Fig. 1. The location of the historic city (Jugol) within the city of Harar
As for the urban fabric of Harar, it has remained unchanged except for the addition of a street under the Italian occupation at the western gate till the main square in the city center. This street allowed cars to access its heart. This has contributed to the creation of new activities and added vitality to the city. Harar has retained about 90% of the urban fabric without change. The urban tissue is distinguished by a complex network of narrow streets and cul-de-sacs. The walls of the roads are made of bricks and free from any openings except the doors to provide privacy to residents . Most of Harar’s buildings, and in particular mosques, are in good conditions except the main mosque whose façade was rebuilt poorly. Harar’s housing is one of the most important components of its heritage and its most wonderful and best visual value.
Almost each house is characterized by distinct features that distinguish it from other houses. First, the entrance door is the only house opening to the street, leading to a courtyard by the brick beds. The house is also characterized by the large quantity of so called “niche” and elements of decoration from the local dishes and wicker baskets, which give a distinct character to the house. In fact, the architecture, decoration, and handicrafts that together form the distinctive character that the people of Harar are proud of the city’s wall has six gates; five of them are historical and the sixth is new.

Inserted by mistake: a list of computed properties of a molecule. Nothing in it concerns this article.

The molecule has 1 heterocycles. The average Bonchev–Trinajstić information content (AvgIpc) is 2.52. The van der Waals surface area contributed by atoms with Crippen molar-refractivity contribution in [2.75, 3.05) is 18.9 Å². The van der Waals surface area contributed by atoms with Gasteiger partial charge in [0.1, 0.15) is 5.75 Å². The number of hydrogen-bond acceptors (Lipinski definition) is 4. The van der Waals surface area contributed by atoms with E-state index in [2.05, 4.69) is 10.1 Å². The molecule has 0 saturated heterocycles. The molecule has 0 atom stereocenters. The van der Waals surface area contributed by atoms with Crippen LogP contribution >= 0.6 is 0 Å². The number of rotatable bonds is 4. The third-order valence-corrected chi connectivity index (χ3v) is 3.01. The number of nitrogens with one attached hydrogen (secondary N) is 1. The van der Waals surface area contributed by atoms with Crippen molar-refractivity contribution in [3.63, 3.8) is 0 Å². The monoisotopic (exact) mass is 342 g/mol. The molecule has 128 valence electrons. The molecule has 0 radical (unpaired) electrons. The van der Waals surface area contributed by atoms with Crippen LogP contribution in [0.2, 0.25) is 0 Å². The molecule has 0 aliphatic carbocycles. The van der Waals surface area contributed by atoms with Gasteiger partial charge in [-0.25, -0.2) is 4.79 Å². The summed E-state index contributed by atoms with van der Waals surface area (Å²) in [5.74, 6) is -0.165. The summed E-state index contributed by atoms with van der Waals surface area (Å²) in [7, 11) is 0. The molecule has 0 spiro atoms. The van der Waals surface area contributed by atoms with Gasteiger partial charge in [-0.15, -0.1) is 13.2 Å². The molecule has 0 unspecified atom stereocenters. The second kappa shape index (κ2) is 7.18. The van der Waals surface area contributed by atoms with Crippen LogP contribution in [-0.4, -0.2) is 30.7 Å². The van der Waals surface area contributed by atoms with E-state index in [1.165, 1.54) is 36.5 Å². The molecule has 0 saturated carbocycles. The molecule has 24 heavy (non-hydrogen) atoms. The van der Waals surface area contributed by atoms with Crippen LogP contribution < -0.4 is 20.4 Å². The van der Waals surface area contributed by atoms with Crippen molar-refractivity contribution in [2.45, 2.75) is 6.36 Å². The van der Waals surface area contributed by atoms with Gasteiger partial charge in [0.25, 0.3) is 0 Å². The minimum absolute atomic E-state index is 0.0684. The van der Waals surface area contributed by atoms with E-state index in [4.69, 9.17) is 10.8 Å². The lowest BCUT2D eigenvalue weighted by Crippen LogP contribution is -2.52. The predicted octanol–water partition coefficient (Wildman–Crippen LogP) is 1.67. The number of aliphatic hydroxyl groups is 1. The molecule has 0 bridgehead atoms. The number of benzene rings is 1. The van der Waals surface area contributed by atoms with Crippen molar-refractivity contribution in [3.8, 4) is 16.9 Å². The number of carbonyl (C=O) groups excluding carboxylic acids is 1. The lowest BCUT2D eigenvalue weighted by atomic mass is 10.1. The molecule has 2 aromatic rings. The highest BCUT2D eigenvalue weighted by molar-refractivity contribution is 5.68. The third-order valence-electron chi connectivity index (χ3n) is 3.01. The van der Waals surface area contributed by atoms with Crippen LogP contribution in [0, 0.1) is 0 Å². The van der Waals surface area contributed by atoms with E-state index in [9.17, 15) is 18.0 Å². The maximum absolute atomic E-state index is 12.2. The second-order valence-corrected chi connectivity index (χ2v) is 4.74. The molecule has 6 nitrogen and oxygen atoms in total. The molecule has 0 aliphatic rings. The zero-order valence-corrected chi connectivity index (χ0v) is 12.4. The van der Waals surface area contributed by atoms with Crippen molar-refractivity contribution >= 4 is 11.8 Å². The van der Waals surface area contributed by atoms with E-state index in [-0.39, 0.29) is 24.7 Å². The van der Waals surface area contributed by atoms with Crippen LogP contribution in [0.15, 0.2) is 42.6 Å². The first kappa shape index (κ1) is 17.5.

The locations of these gates are determined according to the main streets linking the city with the surrounding. These five gates are opened to the streets that flow into the city center and faced by five neighborhoods. The historical city (Jugol) has a pattern of traditional Islamic urban layout surrounded by a fence, and the mosque and market are located in the center Until 1887, all public buildings located in the center were delimited by triangle’s sides matching municipality building (west), the main mosque (east), which was built as a church instead, and the main market (south).